Far-right MP shouts ‘go back to Africa’ at black rival in French parliament during migration debate | World News

The lower house of the French parliament was suspended on Thursday after a far-right MP shouted “go back to Africa” at a black politician.

Carlos Martens Bilongo had been challenging the centrist government over a maritime rescue boat carrying hundreds of passengers in the Mediterranean that has not received an assigned port.

The outburst came from Gregoire de Fournas, a 37-year-old member of Marine Le Pen’s National Rally, who said later that his words were not aimed at Mr Martens Bilongo, but at migrants trying to reach Europe by sea.

Other MPs had shouted angrily at him and each other after he had spoken.

Prime Minister Elisabeth Borne said: “There is no room for racism in our democracy.

“The Bureau of the National Assembly will convene and should decide on the necessary sanction.”

Stephane Sejourne, who leads President Emmanuel Macron’s centrist party, called for Mr de Fournas to resign, while the left-wing Nupes alliance said he should be expelled.

“The National Rally has shown its true face today,” Nupes said in a statement.

“This racist slur is characteristic of the far-right: stigmatise according to the colour of your skin, divide the French people.”

But Ms Le Pen insisted that her colleague said nothing wrong, adding that he “obviously spoke about the migrants transported in boats.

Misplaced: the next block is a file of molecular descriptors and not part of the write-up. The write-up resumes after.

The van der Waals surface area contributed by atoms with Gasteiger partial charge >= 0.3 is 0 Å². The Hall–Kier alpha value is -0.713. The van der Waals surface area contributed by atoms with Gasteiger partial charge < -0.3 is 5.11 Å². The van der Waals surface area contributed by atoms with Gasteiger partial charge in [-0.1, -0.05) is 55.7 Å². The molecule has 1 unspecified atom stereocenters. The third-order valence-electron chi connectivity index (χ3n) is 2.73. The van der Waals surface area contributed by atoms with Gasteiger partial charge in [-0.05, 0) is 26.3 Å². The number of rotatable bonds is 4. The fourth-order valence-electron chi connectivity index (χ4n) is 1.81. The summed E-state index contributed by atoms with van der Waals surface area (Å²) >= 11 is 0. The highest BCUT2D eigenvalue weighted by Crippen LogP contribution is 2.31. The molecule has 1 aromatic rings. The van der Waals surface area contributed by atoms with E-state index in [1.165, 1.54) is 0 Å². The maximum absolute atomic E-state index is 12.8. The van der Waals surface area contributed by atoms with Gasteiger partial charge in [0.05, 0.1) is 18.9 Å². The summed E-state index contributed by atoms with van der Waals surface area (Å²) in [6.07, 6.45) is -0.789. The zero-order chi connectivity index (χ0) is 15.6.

“The controversy created by our political opponents… will not deceive the French.”

Mr Martens Bilongo, a 31-year-old who was a teacher and activist before entering politics, responded to the incident by saying: “I asked a question to the government, as is done every week in the Assembly.

“Except that I couldn’t get to the end of my question, because a deputy from the National Rally interrupted me by shouting at me ‘Go back to Africa!’

“I didn’t think I would ever hear these words in the National Assembly. But racism always catches up, even in the most prestigious places of the republic.”

The French lower house after one MP apparently told another to "go back to Africa"

The French-born politician said that even if the words were aimed at the migrants rather than him, they would still have been “unjustifiable”, adding: “Has racism become so commonplace that this sentence has become acceptable?”

“This episode reminds us of what the far-right is in France: the contempt for institutions and the detestation of millions of our French compatriots.

“This Thursday, I had invited children from my constituency to the Assembly so that they could attend my question to the government, with a certain pride.

“I’m thinking about them. It is for them that I will continue to exercise my mandate, without ever having to justify myself on the colour of my skin.

“And so that finally, they can live free of the racism that, by dint of complacency, is progressing in this country.”

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